The outcome in the American League East wasn't quite settled in
Sep. 28, 1987
TORONTO (AP) _ The outcome in the American League East wasn't quite settled in Exhibition Stadium over the weekend, but another race might have been.
George Bell, the slugging Toronto outfielder, all but pulled the Most Valuable Player rug out from under Detroit shortstop Alan Trammell.
It's not that Trammell, who has been one of the hottest hitters in the American League this month, did anything to hurt himself. After all, he extended his hitting streak to 16 games Sunday.
It's just that the MVP almost always comes from the winning team and the Blue Jays are in the drivers seat after taking three of four.
In fact, Trammell says he'd vote for Bell, if he had a vote.
''I've had a good season, I guess, but when I look at his numbers, they don't compare,'' Trammell said. ''Also, we've had a number of people contribute. He's pretty much carried their club.''
Bell doesn't talk to reporters, so it's hard to know who he'd vote for.
But, here's a hint. Bell stopped talking to reporters after Toronto writers overlooked him for the team MVP award in 1984, giving it instead to Dave Collins.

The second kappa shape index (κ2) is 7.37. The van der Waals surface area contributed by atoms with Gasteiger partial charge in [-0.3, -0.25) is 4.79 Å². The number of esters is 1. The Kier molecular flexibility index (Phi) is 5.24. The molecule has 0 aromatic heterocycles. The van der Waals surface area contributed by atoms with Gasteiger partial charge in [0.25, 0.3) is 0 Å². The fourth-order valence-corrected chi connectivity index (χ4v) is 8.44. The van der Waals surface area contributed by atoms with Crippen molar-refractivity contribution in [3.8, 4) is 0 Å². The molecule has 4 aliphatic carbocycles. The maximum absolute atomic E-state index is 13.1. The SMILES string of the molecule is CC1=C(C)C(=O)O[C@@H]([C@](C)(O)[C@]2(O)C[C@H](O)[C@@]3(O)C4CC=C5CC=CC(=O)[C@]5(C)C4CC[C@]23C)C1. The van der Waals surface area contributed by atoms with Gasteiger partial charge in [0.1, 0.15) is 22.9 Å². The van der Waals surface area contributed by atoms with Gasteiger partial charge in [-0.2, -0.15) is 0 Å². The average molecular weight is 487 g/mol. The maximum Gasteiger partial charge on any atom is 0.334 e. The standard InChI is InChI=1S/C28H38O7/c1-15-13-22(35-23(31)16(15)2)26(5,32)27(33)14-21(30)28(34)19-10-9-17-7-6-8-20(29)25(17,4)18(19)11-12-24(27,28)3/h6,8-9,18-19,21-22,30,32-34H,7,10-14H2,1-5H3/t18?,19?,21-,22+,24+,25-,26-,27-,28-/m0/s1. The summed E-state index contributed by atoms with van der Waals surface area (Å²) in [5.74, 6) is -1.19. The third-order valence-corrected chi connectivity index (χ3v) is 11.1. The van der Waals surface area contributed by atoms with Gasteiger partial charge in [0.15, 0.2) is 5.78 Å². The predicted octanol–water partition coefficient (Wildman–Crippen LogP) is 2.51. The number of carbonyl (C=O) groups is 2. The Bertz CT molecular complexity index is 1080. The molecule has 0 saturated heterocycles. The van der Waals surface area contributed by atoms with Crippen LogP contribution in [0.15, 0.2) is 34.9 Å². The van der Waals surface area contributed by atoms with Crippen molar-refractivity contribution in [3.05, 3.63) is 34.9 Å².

But that doesn't take away from what Trammell and Bell have done this season.
After Sunday's game, Trammell was batting .344 with 27 home runs and leading the team with 102 RBI.
All the while continuing to play shortstop as well as anyone in baseball and batting No. 4 in the lineup.
Bell was hitting .316 with a league-leading 47 home runs and 134 RBI.
The Blue Jays get upset when people say that Bell has carried their club.
''There's no question George has had a great year,'' catcher Ernie Whitt said. ''He's the MVP without a doubt.
''But we take great pride in the fact everybody has an important role to play - and does.''